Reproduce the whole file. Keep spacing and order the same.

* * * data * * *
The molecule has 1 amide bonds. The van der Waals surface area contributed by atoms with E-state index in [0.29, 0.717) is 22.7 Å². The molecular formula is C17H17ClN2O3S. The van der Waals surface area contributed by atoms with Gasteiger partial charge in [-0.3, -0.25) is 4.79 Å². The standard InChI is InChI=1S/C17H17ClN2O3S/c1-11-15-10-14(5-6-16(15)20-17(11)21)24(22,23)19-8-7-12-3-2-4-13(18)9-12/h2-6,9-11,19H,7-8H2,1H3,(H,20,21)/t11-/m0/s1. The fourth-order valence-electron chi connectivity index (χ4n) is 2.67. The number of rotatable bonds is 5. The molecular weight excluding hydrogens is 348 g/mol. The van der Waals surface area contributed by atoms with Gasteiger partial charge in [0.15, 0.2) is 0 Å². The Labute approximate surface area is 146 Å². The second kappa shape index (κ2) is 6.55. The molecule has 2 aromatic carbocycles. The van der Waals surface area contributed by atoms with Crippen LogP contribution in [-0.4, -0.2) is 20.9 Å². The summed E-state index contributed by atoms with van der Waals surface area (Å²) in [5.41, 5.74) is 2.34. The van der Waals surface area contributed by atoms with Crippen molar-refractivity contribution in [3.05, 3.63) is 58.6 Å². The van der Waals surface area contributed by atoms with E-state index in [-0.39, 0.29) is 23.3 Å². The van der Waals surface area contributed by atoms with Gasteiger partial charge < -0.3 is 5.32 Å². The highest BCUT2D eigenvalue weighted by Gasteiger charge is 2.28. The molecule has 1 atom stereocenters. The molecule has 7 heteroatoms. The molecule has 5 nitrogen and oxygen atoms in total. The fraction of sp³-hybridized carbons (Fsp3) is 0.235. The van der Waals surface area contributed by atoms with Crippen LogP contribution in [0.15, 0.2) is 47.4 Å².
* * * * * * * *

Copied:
The molecule has 1 amide bonds. The van der Waals surface area contributed by atoms with E-state index in [0.29, 0.717) is 22.7 Å². The molecular formula is C17H17ClN2O3S. The van der Waals surface area contributed by atoms with Gasteiger partial charge in [-0.3, -0.25) is 4.79 Å². The standard InChI is InChI=1S/C17H17ClN2O3S/c1-11-15-10-14(5-6-16(15)20-17(11)21)24(22,23)19-8-7-12-3-2-4-13(18)9-12/h2-6,9-11,19H,7-8H2,1H3,(H,20,21)/t11-/m0/s1. The fourth-order valence-electron chi connectivity index (χ4n) is 2.67. The number of rotatable bonds is 5. The molecular weight excluding hydrogens is 348 g/mol. The van der Waals surface area contributed by atoms with Gasteiger partial charge in [0.15, 0.2) is 0 Å². The Labute approximate surface area is 146 Å². The second kappa shape index (κ2) is 6.55. The molecule has 2 aromatic carbocycles. The van der Waals surface area contributed by atoms with Crippen LogP contribution in [-0.4, -0.2) is 20.9 Å². The summed E-state index contributed by atoms with van der Waals surface area (Å²) in [5.41, 5.74) is 2.34. The van der Waals surface area contributed by atoms with Crippen molar-refractivity contribution in [3.05, 3.63) is 58.6 Å². The van der Waals surface area contributed by atoms with E-state index in [-0.39, 0.29) is 23.3 Å². The van der Waals surface area contributed by atoms with Gasteiger partial charge < -0.3 is 5.32 Å². The highest BCUT2D eigenvalue weighted by Gasteiger charge is 2.28. The molecule has 1 atom stereocenters. The molecule has 7 heteroatoms. The molecule has 5 nitrogen and oxygen atoms in total. The fraction of sp³-hybridized carbons (Fsp3) is 0.235. The van der Waals surface area contributed by atoms with Crippen LogP contribution in [0.15, 0.2) is 47.4 Å².